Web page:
Custodial sentences are rarely used for North Yorkshire young offenders. 95% of convictions result in community-based supervision or orders.

In very serious cases, or where many offences have been committed, youth courts can impose a detention and training order for up to two years and crown courts can make sentences of any length, including life terms.

Courts must always think very carefully before making a custodial sentence. The youth justice service will provide a pre-sentence report to help them do this. The pre-sentence report sets out the main risks and needs of the young person and describes alternative measures which may be available to the court.

If the court decides that a detention and training order must be made, then the young person is taken to a secure establishment. They will serve around half of their sentence in custody, followed by a period of supervision in the community.

Most custodial sentences give young people the chance to have training, education and recreation during their sentence. Young people will have the chance to earn privileges and possibly be released early if they engage and respond well to what is asked of them.

Youth justice service staff often visit young people during their sentence and help them to plan for their release. Parents and carers are also encouraged to attend sentence planning meetings.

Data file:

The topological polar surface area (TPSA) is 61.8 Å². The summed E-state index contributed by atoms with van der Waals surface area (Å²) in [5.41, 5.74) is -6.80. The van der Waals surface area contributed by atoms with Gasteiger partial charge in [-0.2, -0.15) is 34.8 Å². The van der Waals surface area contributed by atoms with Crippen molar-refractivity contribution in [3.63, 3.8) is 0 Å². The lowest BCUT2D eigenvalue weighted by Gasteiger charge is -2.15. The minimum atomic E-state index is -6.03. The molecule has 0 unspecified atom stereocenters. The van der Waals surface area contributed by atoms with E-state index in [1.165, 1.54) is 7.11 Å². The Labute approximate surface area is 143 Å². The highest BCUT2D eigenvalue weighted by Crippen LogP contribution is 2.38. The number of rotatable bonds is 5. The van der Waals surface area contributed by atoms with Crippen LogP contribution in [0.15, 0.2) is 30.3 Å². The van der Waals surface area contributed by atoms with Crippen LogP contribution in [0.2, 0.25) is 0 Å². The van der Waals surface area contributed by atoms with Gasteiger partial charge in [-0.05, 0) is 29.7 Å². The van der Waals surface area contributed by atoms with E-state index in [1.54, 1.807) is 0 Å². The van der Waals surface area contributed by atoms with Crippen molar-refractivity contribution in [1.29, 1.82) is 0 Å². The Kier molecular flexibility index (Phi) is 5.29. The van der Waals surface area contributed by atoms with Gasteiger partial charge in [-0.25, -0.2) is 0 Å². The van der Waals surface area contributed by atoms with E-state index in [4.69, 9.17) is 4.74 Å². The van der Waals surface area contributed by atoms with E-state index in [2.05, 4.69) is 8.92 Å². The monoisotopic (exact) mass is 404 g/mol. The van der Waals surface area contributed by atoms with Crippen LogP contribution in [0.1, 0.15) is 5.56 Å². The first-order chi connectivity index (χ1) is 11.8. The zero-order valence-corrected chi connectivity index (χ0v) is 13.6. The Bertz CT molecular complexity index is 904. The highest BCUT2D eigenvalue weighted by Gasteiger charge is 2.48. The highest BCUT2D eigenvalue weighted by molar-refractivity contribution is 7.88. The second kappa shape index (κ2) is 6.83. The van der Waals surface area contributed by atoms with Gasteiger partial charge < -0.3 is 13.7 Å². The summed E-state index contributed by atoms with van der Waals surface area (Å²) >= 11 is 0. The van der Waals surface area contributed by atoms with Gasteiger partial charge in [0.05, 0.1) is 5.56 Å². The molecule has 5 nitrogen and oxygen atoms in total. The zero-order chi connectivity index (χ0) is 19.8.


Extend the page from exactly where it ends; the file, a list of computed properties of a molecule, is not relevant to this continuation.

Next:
Visits and advice

It is often very upsetting for families when a young person is sentenced to custody. The young person may be placed a considerable distance away from home and will often miss family events. The young person may also be very unhappy in custody, which is especially distressing for parents and carers.

We provide advice and support to help parents and carers cope with this. We can sometimes arrange transfer to a secure establishment nearer home or negotiate special releases to attend major family events like funerals. We can provide information and contact details for secure establishments, and financial support for travel costs when visiting. Ask your youth justice service officer for more information about this.

When a young person receives a custodial sentence, a youth justice service worker will visit them in the court cells. We will check out their welfare and make sure that their family or carers know what’s happening. Parents and carers are also assisted to attend visits and meetings in the secure establishment, working together to plan for the young person’s release.

Detention and training

Our detention and training orders document is available to view.